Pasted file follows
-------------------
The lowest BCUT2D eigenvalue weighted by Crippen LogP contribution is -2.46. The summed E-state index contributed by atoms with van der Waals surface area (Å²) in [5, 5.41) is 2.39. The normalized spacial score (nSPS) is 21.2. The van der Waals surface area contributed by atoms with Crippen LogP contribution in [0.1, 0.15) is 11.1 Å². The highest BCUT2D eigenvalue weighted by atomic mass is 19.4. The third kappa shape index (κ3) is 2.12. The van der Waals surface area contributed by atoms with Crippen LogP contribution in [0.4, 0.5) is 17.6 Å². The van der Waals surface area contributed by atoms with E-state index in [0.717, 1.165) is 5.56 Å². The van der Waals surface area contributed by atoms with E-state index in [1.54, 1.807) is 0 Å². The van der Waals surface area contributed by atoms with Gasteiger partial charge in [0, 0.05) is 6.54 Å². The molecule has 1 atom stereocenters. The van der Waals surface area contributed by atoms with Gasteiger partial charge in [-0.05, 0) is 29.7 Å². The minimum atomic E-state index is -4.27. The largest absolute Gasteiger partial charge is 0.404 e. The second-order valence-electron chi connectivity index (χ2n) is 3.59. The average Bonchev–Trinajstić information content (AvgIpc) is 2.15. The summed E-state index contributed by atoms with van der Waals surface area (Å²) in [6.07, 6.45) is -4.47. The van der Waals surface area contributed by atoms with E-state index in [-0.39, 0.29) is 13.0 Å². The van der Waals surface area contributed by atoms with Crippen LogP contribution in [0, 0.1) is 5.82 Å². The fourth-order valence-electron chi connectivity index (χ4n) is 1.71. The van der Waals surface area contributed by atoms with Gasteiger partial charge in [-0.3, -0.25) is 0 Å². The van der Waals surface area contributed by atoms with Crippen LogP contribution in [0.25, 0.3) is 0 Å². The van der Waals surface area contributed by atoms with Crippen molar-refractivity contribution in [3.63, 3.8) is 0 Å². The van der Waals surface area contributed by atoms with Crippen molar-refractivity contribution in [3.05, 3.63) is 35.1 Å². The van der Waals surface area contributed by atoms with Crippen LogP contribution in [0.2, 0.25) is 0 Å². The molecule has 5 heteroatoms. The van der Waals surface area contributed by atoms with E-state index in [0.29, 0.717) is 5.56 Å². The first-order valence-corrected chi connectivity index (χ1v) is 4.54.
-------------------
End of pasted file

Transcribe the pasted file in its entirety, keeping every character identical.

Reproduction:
The lowest BCUT2D eigenvalue weighted by Crippen LogP contribution is -2.46. The summed E-state index contributed by atoms with van der Waals surface area (Å²) in [5, 5.41) is 2.39. The normalized spacial score (nSPS) is 21.2. The van der Waals surface area contributed by atoms with Crippen LogP contribution in [0.1, 0.15) is 11.1 Å². The highest BCUT2D eigenvalue weighted by atomic mass is 19.4. The third kappa shape index (κ3) is 2.12. The van der Waals surface area contributed by atoms with Crippen LogP contribution in [0.4, 0.5) is 17.6 Å². The van der Waals surface area contributed by atoms with E-state index in [0.717, 1.165) is 5.56 Å². The van der Waals surface area contributed by atoms with E-state index in [1.54, 1.807) is 0 Å². The van der Waals surface area contributed by atoms with Gasteiger partial charge in [0, 0.05) is 6.54 Å². The molecule has 1 atom stereocenters. The van der Waals surface area contributed by atoms with Gasteiger partial charge in [-0.05, 0) is 29.7 Å². The minimum atomic E-state index is -4.27. The largest absolute Gasteiger partial charge is 0.404 e. The second-order valence-electron chi connectivity index (χ2n) is 3.59. The average Bonchev–Trinajstić information content (AvgIpc) is 2.15. The summed E-state index contributed by atoms with van der Waals surface area (Å²) in [6.07, 6.45) is -4.47. The van der Waals surface area contributed by atoms with E-state index in [-0.39, 0.29) is 13.0 Å². The van der Waals surface area contributed by atoms with Crippen LogP contribution in [0, 0.1) is 5.82 Å². The fourth-order valence-electron chi connectivity index (χ4n) is 1.71. The van der Waals surface area contributed by atoms with Gasteiger partial charge in [-0.3, -0.25) is 0 Å². The van der Waals surface area contributed by atoms with Crippen LogP contribution in [0.25, 0.3) is 0 Å². The van der Waals surface area contributed by atoms with Crippen molar-refractivity contribution in [3.63, 3.8) is 0 Å². The van der Waals surface area contributed by atoms with Crippen molar-refractivity contribution in [3.05, 3.63) is 35.1 Å². The van der Waals surface area contributed by atoms with Crippen LogP contribution in [0.2, 0.25) is 0 Å². The molecule has 5 heteroatoms. The van der Waals surface area contributed by atoms with E-state index in [0.29, 0.717) is 5.56 Å². The first-order valence-corrected chi connectivity index (χ1v) is 4.54.